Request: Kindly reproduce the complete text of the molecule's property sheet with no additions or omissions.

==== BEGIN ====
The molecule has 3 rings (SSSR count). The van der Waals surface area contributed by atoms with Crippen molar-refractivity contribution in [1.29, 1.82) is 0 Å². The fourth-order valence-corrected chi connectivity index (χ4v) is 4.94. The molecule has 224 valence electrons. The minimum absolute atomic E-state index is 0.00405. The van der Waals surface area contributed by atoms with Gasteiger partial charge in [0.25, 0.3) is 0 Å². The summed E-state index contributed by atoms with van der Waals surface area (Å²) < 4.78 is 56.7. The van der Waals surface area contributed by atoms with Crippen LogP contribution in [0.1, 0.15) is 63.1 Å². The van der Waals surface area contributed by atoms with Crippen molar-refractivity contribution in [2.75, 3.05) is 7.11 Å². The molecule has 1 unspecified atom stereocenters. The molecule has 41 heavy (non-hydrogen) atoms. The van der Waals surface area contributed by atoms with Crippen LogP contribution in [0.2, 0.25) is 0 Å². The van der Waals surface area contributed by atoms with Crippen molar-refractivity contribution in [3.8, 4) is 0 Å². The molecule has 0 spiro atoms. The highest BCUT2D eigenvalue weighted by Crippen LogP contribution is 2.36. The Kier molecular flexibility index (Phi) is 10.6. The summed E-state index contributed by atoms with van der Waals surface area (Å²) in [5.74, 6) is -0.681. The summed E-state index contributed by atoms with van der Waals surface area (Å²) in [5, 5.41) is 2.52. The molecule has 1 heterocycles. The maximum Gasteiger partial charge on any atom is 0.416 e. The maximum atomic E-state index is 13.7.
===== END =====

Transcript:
The molecule has 3 rings (SSSR count). The van der Waals surface area contributed by atoms with Crippen molar-refractivity contribution in [1.29, 1.82) is 0 Å². The fourth-order valence-corrected chi connectivity index (χ4v) is 4.94. The molecule has 224 valence electrons. The minimum absolute atomic E-state index is 0.00405. The van der Waals surface area contributed by atoms with Gasteiger partial charge in [0.25, 0.3) is 0 Å². The summed E-state index contributed by atoms with van der Waals surface area (Å²) < 4.78 is 56.7. The van der Waals surface area contributed by atoms with Crippen LogP contribution in [0.1, 0.15) is 63.1 Å². The van der Waals surface area contributed by atoms with Crippen molar-refractivity contribution in [2.75, 3.05) is 7.11 Å². The molecule has 1 unspecified atom stereocenters. The molecule has 41 heavy (non-hydrogen) atoms. The van der Waals surface area contributed by atoms with Crippen LogP contribution in [0.2, 0.25) is 0 Å². The van der Waals surface area contributed by atoms with Crippen molar-refractivity contribution in [3.8, 4) is 0 Å². The molecule has 0 spiro atoms. The highest BCUT2D eigenvalue weighted by Crippen LogP contribution is 2.36. The Kier molecular flexibility index (Phi) is 10.6. The summed E-state index contributed by atoms with van der Waals surface area (Å²) in [5.74, 6) is -0.681. The summed E-state index contributed by atoms with van der Waals surface area (Å²) in [5, 5.41) is 2.52. The molecule has 1 heterocycles. The maximum Gasteiger partial charge on any atom is 0.416 e. The maximum atomic E-state index is 13.7.